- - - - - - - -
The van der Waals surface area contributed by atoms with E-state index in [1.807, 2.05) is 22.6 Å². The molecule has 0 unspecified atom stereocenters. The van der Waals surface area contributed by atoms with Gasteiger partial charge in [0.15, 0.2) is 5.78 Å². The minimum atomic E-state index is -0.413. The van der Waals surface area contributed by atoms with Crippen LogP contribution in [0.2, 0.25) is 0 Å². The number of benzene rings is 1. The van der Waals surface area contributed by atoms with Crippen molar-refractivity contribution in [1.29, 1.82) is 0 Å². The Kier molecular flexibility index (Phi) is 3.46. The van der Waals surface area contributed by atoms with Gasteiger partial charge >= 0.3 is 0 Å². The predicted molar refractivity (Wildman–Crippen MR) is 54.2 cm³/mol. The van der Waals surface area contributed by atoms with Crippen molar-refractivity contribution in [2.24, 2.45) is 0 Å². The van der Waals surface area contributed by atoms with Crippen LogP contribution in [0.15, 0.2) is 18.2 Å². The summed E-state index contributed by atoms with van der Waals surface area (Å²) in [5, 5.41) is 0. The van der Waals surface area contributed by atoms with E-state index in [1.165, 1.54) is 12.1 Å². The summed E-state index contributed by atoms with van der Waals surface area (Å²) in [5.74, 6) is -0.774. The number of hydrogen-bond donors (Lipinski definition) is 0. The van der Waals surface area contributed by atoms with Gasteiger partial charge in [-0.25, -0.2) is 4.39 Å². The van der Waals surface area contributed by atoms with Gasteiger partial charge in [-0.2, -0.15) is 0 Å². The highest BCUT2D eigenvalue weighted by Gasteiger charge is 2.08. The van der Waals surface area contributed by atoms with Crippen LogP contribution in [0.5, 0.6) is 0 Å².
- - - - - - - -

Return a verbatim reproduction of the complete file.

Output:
The van der Waals surface area contributed by atoms with E-state index in [1.807, 2.05) is 22.6 Å². The molecule has 0 unspecified atom stereocenters. The van der Waals surface area contributed by atoms with Gasteiger partial charge in [0.15, 0.2) is 5.78 Å². The minimum atomic E-state index is -0.413. The van der Waals surface area contributed by atoms with Crippen LogP contribution in [0.2, 0.25) is 0 Å². The number of benzene rings is 1. The van der Waals surface area contributed by atoms with Crippen molar-refractivity contribution in [1.29, 1.82) is 0 Å². The Kier molecular flexibility index (Phi) is 3.46. The van der Waals surface area contributed by atoms with Gasteiger partial charge >= 0.3 is 0 Å². The predicted molar refractivity (Wildman–Crippen MR) is 54.2 cm³/mol. The van der Waals surface area contributed by atoms with Crippen molar-refractivity contribution in [2.24, 2.45) is 0 Å². The van der Waals surface area contributed by atoms with Crippen LogP contribution in [0.15, 0.2) is 18.2 Å². The summed E-state index contributed by atoms with van der Waals surface area (Å²) in [5, 5.41) is 0. The van der Waals surface area contributed by atoms with E-state index in [1.165, 1.54) is 12.1 Å². The summed E-state index contributed by atoms with van der Waals surface area (Å²) in [5.74, 6) is -0.774. The number of hydrogen-bond donors (Lipinski definition) is 0. The van der Waals surface area contributed by atoms with Gasteiger partial charge in [-0.25, -0.2) is 4.39 Å². The van der Waals surface area contributed by atoms with Gasteiger partial charge in [-0.2, -0.15) is 0 Å². The highest BCUT2D eigenvalue weighted by Gasteiger charge is 2.08. The van der Waals surface area contributed by atoms with Crippen LogP contribution in [0.5, 0.6) is 0 Å².